On March 14, 1915, the church called Bro. Frank Medearis at a salary of $850 per year.
The summer of 1915 witnessed an improvement in the church grounds and property. Sidewalks were put around the church.
In August Mrs. Davis was reimbursed $2.00 she had paid out for coal oil and mantles.
On December 1, the church voted to have a roll call. All members not responding were to be placed on a delinquent list and a committee elected to visit them.
By March, 1916, the janitor's salary had increased to $5.00 per month with $2.50 extra per week when extra work was done.
On April 15, the church voted that six months after a letter of dismissal was granted, if it was not placed in another church of like faith, it became null and void.
In 1917 Bro. Medearis' salary reached $1000 per year.
In October the church gave $15 to a colored Baptist Church in Winfield.
On August 4, 1918, Bro. George Thompson was licensed to preach.
On October 2, morning services were dismissed so members could attend the dedication of the new church at Prairie Ridge.
There were no meetings in January of 1919 because of the flu.
In February Brother Medearis resigned, but he was called back at $1200 per year.
In July the church voted to withdraw from the Northern Convention. An article in the Baptist Digest dated July 11, 1964, tells how the Burden church reached the decision, and the part Bro. Medearis played in this decision.
The church was affiliated with the Northern Baptist Convention.
In September, the church voted to send their mission money to the Southern Baptist Convention. On October 1 they voted to ask for admission to the Southern Baptist Convention, and on October 8 they voted to send a petitioner letter to the Perry (Oklahoma) Association of Southern Baptist Convention. In the fall, five messengers were sent to the Perry Associational meeting.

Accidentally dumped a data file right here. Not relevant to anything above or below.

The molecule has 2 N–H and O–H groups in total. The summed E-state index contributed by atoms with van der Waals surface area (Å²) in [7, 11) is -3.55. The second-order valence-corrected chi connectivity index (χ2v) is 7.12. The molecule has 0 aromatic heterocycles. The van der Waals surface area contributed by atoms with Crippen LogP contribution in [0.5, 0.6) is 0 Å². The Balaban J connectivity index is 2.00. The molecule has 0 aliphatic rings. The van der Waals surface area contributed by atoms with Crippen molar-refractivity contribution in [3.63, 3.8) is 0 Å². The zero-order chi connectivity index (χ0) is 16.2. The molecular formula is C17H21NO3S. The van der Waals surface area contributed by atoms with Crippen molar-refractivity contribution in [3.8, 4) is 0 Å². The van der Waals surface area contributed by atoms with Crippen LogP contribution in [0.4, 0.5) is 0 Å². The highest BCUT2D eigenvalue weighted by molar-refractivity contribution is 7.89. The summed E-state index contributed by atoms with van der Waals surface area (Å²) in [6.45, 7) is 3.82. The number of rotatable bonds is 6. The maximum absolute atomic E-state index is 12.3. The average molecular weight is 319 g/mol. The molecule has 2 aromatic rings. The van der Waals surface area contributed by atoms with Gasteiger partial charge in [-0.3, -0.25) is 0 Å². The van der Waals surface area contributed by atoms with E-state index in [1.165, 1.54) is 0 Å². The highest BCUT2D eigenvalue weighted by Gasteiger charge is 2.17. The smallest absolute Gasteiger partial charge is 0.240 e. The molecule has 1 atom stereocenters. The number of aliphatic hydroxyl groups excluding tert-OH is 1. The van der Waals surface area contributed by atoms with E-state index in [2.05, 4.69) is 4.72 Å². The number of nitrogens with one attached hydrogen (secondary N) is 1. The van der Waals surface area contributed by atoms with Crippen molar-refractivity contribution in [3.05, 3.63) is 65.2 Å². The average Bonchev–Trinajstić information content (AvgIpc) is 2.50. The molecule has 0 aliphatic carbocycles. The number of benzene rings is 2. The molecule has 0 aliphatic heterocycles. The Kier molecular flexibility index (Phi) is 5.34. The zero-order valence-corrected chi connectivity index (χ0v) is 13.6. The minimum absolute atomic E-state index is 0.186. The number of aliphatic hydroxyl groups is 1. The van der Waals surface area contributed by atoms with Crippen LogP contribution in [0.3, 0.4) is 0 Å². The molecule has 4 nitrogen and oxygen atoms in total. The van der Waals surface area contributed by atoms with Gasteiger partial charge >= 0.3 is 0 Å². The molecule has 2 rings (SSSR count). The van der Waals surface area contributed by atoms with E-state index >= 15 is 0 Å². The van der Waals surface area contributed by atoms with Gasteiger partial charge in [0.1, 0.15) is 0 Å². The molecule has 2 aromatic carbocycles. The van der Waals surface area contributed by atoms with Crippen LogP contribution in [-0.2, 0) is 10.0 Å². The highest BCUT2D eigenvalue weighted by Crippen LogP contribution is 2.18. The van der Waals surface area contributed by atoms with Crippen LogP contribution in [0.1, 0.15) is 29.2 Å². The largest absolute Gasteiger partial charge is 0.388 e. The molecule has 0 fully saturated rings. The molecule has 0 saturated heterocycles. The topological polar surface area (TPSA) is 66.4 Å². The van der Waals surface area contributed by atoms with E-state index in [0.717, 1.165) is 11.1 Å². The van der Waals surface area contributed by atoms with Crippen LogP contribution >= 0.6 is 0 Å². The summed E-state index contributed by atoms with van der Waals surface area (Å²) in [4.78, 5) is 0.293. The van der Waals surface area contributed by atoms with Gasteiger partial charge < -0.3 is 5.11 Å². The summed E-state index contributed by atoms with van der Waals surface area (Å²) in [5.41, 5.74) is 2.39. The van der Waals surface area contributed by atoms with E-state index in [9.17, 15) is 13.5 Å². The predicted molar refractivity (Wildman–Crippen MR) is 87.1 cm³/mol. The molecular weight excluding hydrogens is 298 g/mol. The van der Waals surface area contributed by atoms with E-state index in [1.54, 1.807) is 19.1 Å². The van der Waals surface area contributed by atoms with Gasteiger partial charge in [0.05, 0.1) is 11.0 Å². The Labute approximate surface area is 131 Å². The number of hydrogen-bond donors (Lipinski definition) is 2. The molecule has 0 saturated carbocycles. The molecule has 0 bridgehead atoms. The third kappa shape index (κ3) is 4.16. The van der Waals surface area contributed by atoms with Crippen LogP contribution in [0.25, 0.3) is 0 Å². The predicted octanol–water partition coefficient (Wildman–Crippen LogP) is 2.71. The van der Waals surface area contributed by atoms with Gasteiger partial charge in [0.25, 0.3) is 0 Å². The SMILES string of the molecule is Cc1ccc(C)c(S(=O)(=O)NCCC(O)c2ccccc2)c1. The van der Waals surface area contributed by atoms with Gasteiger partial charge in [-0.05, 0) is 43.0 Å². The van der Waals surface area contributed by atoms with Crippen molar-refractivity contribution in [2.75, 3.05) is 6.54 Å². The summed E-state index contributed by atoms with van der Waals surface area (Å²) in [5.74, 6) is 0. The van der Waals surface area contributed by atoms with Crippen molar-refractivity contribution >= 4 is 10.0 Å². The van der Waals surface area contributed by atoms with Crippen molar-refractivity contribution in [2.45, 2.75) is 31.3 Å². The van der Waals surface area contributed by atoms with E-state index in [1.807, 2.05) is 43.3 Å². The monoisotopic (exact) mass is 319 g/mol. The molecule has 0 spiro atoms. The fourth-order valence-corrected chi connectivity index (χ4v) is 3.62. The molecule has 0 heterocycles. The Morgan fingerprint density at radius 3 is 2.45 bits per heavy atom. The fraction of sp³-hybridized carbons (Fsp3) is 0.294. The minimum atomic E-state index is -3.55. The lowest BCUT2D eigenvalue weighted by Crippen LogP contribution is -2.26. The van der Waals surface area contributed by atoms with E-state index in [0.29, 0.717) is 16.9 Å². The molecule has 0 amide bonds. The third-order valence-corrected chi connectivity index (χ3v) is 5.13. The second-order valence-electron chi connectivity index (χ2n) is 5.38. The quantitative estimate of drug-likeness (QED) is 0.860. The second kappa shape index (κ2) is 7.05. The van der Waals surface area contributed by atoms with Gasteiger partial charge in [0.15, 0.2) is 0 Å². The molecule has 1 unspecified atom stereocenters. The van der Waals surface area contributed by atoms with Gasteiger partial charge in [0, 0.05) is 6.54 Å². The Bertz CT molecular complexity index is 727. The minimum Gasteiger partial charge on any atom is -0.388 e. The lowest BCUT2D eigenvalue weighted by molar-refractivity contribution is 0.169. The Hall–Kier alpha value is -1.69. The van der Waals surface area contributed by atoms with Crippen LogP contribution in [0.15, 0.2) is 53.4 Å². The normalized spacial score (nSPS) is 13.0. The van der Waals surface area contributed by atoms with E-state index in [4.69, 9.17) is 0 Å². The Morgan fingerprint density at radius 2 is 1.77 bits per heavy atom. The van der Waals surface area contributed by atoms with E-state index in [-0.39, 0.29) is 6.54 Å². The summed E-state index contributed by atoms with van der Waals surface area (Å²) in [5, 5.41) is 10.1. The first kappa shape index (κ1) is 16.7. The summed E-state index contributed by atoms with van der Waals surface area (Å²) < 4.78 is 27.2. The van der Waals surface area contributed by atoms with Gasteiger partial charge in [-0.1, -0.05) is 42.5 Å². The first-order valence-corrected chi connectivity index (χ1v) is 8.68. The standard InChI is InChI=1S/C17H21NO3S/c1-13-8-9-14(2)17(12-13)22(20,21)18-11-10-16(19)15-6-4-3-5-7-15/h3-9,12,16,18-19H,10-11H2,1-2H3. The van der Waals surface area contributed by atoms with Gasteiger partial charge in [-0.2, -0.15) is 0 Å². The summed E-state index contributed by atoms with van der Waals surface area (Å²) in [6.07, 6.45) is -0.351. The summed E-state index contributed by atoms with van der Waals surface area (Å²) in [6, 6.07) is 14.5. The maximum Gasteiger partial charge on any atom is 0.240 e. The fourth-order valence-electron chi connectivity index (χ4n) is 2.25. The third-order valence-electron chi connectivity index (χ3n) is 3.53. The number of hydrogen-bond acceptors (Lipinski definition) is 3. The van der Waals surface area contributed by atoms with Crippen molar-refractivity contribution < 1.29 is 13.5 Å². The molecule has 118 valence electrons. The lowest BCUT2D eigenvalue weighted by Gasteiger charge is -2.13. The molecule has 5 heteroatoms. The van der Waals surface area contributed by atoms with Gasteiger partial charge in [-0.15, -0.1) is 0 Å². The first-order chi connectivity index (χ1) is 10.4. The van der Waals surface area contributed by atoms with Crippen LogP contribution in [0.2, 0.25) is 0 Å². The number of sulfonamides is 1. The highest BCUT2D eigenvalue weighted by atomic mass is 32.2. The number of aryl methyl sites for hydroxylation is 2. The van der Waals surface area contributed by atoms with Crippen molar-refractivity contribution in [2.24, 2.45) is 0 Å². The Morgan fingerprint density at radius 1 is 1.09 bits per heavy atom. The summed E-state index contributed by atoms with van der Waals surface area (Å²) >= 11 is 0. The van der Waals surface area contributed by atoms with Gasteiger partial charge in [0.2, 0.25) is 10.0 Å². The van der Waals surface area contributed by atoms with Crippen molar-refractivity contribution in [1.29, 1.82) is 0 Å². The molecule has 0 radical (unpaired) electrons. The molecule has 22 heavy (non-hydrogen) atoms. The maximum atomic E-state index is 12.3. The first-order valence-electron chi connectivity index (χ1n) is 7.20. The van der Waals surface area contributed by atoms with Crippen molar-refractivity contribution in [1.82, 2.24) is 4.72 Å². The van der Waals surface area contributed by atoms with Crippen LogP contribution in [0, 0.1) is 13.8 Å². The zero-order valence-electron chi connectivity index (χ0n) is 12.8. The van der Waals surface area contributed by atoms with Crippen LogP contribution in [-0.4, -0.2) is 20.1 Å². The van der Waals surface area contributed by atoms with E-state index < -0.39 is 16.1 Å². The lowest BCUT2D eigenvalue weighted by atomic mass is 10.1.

Other church action in 1919 included moving the hitching racks, which had been erected in 1916, from the north to the west side of the building.
On May 5, 1920, Cal Dyer, Lige Tredway, and Purl Frank were selected for deacons. The ordination took place in October.
In the summer of 1920 the church held a "tent" revival.
On September 1, 1920, the treasurer reported that the church was out of debt.
At the December 8 meeting, when the church officers were elected, the church decided to hire a janitor under a year's contract. The written contract which was acted on December 15,1920, outlines the following duties:
In February, 1921, Bro. Medearis requested that he not be called for another year. However, in a special meeting in March, he was called for another year.